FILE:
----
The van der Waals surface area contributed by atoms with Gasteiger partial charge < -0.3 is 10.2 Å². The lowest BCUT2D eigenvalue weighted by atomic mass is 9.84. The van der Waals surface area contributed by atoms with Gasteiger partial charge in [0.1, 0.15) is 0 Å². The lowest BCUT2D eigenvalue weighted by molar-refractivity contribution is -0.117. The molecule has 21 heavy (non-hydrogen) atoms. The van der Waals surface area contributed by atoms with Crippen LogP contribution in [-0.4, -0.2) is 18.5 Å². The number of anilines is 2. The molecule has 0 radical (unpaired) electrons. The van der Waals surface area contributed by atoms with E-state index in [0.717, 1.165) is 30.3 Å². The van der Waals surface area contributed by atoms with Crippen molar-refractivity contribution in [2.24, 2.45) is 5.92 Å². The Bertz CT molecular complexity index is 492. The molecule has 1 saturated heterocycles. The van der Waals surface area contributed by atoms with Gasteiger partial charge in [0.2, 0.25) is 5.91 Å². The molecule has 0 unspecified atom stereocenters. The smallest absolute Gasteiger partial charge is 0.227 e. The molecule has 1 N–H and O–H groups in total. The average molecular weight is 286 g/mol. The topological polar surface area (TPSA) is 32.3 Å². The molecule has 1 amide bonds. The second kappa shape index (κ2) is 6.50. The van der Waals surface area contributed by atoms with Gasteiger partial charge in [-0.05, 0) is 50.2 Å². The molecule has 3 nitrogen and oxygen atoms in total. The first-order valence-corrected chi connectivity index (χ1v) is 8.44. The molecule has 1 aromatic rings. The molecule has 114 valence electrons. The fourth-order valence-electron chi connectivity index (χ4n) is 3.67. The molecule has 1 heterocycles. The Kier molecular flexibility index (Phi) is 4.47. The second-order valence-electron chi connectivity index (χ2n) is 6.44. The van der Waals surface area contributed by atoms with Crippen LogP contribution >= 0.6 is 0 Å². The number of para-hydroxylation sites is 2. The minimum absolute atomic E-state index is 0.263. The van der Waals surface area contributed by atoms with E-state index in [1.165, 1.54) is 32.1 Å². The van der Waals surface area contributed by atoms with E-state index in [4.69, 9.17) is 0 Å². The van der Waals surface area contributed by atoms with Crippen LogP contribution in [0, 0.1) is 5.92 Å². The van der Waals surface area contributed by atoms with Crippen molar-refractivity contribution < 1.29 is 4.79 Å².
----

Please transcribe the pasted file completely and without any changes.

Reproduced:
The van der Waals surface area contributed by atoms with Gasteiger partial charge < -0.3 is 10.2 Å². The lowest BCUT2D eigenvalue weighted by atomic mass is 9.84. The van der Waals surface area contributed by atoms with Gasteiger partial charge in [0.1, 0.15) is 0 Å². The lowest BCUT2D eigenvalue weighted by molar-refractivity contribution is -0.117. The molecule has 21 heavy (non-hydrogen) atoms. The van der Waals surface area contributed by atoms with Crippen LogP contribution in [-0.4, -0.2) is 18.5 Å². The number of anilines is 2. The molecule has 0 radical (unpaired) electrons. The van der Waals surface area contributed by atoms with E-state index in [0.717, 1.165) is 30.3 Å². The van der Waals surface area contributed by atoms with Crippen molar-refractivity contribution in [2.24, 2.45) is 5.92 Å². The Bertz CT molecular complexity index is 492. The molecule has 1 saturated heterocycles. The van der Waals surface area contributed by atoms with Gasteiger partial charge in [0.2, 0.25) is 5.91 Å². The molecule has 0 unspecified atom stereocenters. The smallest absolute Gasteiger partial charge is 0.227 e. The molecule has 1 N–H and O–H groups in total. The average molecular weight is 286 g/mol. The topological polar surface area (TPSA) is 32.3 Å². The molecule has 1 amide bonds. The second kappa shape index (κ2) is 6.50. The van der Waals surface area contributed by atoms with Gasteiger partial charge in [-0.05, 0) is 50.2 Å². The molecule has 3 nitrogen and oxygen atoms in total. The first-order valence-corrected chi connectivity index (χ1v) is 8.44. The molecule has 1 aromatic rings. The molecule has 114 valence electrons. The fourth-order valence-electron chi connectivity index (χ4n) is 3.67. The molecule has 1 heterocycles. The Kier molecular flexibility index (Phi) is 4.47. The second-order valence-electron chi connectivity index (χ2n) is 6.44. The van der Waals surface area contributed by atoms with Crippen LogP contribution >= 0.6 is 0 Å². The number of para-hydroxylation sites is 2. The minimum absolute atomic E-state index is 0.263. The van der Waals surface area contributed by atoms with E-state index in [1.165, 1.54) is 32.1 Å². The van der Waals surface area contributed by atoms with E-state index in [4.69, 9.17) is 0 Å². The van der Waals surface area contributed by atoms with Crippen LogP contribution in [0, 0.1) is 5.92 Å². The van der Waals surface area contributed by atoms with Crippen molar-refractivity contribution < 1.29 is 4.79 Å².